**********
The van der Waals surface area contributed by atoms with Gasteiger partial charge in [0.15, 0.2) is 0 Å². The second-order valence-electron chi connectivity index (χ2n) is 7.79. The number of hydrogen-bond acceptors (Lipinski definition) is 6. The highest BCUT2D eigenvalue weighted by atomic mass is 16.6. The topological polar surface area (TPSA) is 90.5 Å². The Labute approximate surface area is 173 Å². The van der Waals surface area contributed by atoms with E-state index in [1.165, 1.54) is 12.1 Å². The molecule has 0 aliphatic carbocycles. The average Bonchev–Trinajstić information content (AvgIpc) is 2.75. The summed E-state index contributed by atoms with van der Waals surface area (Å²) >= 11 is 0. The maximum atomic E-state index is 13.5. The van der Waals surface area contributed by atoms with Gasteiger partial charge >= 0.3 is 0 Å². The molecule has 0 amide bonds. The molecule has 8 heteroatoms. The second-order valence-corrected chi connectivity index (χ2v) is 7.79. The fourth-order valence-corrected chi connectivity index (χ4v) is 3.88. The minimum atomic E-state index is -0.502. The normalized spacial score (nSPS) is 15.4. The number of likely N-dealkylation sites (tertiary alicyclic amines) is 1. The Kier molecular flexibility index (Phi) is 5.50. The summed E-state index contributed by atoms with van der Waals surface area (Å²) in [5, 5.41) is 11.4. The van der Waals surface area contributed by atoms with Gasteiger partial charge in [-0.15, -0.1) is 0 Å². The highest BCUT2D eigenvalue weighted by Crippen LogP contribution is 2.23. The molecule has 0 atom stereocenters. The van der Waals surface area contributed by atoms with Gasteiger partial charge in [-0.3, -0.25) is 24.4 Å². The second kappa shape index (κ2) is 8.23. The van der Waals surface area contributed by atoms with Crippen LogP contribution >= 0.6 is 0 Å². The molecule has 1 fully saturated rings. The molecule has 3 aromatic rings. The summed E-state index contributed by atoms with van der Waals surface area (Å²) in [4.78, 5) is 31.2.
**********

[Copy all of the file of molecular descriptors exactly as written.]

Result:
The van der Waals surface area contributed by atoms with Gasteiger partial charge in [0.15, 0.2) is 0 Å². The second-order valence-electron chi connectivity index (χ2n) is 7.79. The number of hydrogen-bond acceptors (Lipinski definition) is 6. The highest BCUT2D eigenvalue weighted by atomic mass is 16.6. The topological polar surface area (TPSA) is 90.5 Å². The Labute approximate surface area is 173 Å². The van der Waals surface area contributed by atoms with E-state index in [1.165, 1.54) is 12.1 Å². The molecule has 0 aliphatic carbocycles. The average Bonchev–Trinajstić information content (AvgIpc) is 2.75. The summed E-state index contributed by atoms with van der Waals surface area (Å²) >= 11 is 0. The maximum atomic E-state index is 13.5. The van der Waals surface area contributed by atoms with Gasteiger partial charge >= 0.3 is 0 Å². The molecule has 0 amide bonds. The molecule has 8 heteroatoms. The second-order valence-corrected chi connectivity index (χ2v) is 7.79. The fourth-order valence-corrected chi connectivity index (χ4v) is 3.88. The minimum atomic E-state index is -0.502. The normalized spacial score (nSPS) is 15.4. The number of likely N-dealkylation sites (tertiary alicyclic amines) is 1. The Kier molecular flexibility index (Phi) is 5.50. The summed E-state index contributed by atoms with van der Waals surface area (Å²) in [5, 5.41) is 11.4. The van der Waals surface area contributed by atoms with Gasteiger partial charge in [-0.15, -0.1) is 0 Å². The highest BCUT2D eigenvalue weighted by Crippen LogP contribution is 2.23. The molecule has 0 atom stereocenters. The van der Waals surface area contributed by atoms with Gasteiger partial charge in [-0.3, -0.25) is 24.4 Å². The second kappa shape index (κ2) is 8.23. The van der Waals surface area contributed by atoms with Crippen LogP contribution >= 0.6 is 0 Å². The molecule has 1 fully saturated rings. The molecule has 3 aromatic rings. The summed E-state index contributed by atoms with van der Waals surface area (Å²) in [4.78, 5) is 31.2.